Sexuality is theology. My desire to know and be known is physical. My need revolves on questions of vulnerability, of openness, of intimacy, of nakedness. Both mystical union and communion are full-bodied experiences – the bread and the wine and the ecstasy. Why, then, is sexuality so tightly bounded by our weekly Sunday morning discourses? Are we attempting to protect God? To control God? Are we afraid?
I’ve heard the stories of a sterile, effeminate Jesus – pierced but never impregnated. “Who touched me?” God asks. And I look around confused, not because there is a crowd here and everyone has come into contact with Jesus, but because We. Do. Not. Touch.
Except we do (at least in secret), and I am ashamed. Ashamed to admit the truth of my desire. Ashamed to let others see who I am.
In worship I’ve learned to cover myself with fig leaves and hide in the bushes. God enters our meetings, calls my name and yours, but I’m hiding. “Who told you that you were naked?”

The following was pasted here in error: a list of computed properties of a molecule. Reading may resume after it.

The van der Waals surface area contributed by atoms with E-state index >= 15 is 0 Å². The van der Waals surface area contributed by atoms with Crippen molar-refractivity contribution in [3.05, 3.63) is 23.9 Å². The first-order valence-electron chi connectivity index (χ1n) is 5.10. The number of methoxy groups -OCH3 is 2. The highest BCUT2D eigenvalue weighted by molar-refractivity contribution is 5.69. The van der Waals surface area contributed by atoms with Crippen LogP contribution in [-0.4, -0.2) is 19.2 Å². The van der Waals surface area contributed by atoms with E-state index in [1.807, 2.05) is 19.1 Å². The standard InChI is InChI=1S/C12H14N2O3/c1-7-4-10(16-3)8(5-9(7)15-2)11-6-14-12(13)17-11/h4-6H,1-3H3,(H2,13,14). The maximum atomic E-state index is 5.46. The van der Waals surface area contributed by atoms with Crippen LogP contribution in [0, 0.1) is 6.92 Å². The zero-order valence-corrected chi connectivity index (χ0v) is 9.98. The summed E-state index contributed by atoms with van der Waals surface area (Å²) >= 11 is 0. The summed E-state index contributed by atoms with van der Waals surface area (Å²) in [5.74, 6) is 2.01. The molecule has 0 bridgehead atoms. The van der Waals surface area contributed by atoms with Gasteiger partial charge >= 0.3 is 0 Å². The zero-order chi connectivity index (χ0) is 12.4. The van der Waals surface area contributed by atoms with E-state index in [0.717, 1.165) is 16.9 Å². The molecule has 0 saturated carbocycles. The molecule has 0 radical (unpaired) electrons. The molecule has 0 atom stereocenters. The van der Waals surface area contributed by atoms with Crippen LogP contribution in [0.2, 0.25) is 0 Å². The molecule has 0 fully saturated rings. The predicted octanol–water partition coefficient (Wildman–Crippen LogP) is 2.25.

I close my eyes, feign meditation, and hope he’ll just go away.
But Jesus stays, determined to undress my oppression: economic, political, theological.
Jesus upends decency.
“How can you ask me for a drink?” she asks.
“He would know who is touching him and what kind of woman she is,” he thinks.
But they had forgotten that even David entered the house of God, took the consecrated bread, and ate.
I, too, am hungry.